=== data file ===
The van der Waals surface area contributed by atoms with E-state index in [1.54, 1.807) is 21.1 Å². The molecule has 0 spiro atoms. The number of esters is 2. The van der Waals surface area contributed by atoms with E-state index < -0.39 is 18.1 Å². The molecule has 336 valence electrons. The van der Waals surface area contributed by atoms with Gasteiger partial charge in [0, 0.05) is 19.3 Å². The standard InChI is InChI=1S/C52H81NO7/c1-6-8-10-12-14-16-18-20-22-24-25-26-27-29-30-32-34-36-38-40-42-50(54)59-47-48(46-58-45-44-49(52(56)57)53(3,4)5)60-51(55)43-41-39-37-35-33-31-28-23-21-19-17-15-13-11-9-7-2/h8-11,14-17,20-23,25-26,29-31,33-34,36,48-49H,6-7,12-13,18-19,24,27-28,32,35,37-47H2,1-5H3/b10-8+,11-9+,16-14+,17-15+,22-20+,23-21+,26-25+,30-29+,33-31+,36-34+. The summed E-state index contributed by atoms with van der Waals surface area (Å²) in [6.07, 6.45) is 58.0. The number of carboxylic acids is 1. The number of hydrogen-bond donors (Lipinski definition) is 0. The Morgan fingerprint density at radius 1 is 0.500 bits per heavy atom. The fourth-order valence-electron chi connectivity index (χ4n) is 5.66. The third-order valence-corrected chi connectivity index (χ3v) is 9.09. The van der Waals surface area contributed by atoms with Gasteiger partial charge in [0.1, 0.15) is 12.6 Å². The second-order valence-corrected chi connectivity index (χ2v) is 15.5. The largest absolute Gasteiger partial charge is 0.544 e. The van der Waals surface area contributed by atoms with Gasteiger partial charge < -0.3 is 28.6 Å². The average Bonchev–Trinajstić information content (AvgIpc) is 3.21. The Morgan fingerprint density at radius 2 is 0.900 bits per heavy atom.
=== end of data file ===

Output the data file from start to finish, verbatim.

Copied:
The van der Waals surface area contributed by atoms with E-state index in [1.54, 1.807) is 21.1 Å². The molecule has 0 spiro atoms. The number of esters is 2. The van der Waals surface area contributed by atoms with E-state index < -0.39 is 18.1 Å². The molecule has 336 valence electrons. The van der Waals surface area contributed by atoms with Gasteiger partial charge in [0, 0.05) is 19.3 Å². The standard InChI is InChI=1S/C52H81NO7/c1-6-8-10-12-14-16-18-20-22-24-25-26-27-29-30-32-34-36-38-40-42-50(54)59-47-48(46-58-45-44-49(52(56)57)53(3,4)5)60-51(55)43-41-39-37-35-33-31-28-23-21-19-17-15-13-11-9-7-2/h8-11,14-17,20-23,25-26,29-31,33-34,36,48-49H,6-7,12-13,18-19,24,27-28,32,35,37-47H2,1-5H3/b10-8+,11-9+,16-14+,17-15+,22-20+,23-21+,26-25+,30-29+,33-31+,36-34+. The summed E-state index contributed by atoms with van der Waals surface area (Å²) in [6.07, 6.45) is 58.0. The number of carboxylic acids is 1. The number of hydrogen-bond donors (Lipinski definition) is 0. The Morgan fingerprint density at radius 1 is 0.500 bits per heavy atom. The fourth-order valence-electron chi connectivity index (χ4n) is 5.66. The third-order valence-corrected chi connectivity index (χ3v) is 9.09. The van der Waals surface area contributed by atoms with Gasteiger partial charge in [0.1, 0.15) is 12.6 Å². The second-order valence-corrected chi connectivity index (χ2v) is 15.5. The largest absolute Gasteiger partial charge is 0.544 e. The van der Waals surface area contributed by atoms with Gasteiger partial charge < -0.3 is 28.6 Å². The average Bonchev–Trinajstić information content (AvgIpc) is 3.21. The Morgan fingerprint density at radius 2 is 0.900 bits per heavy atom.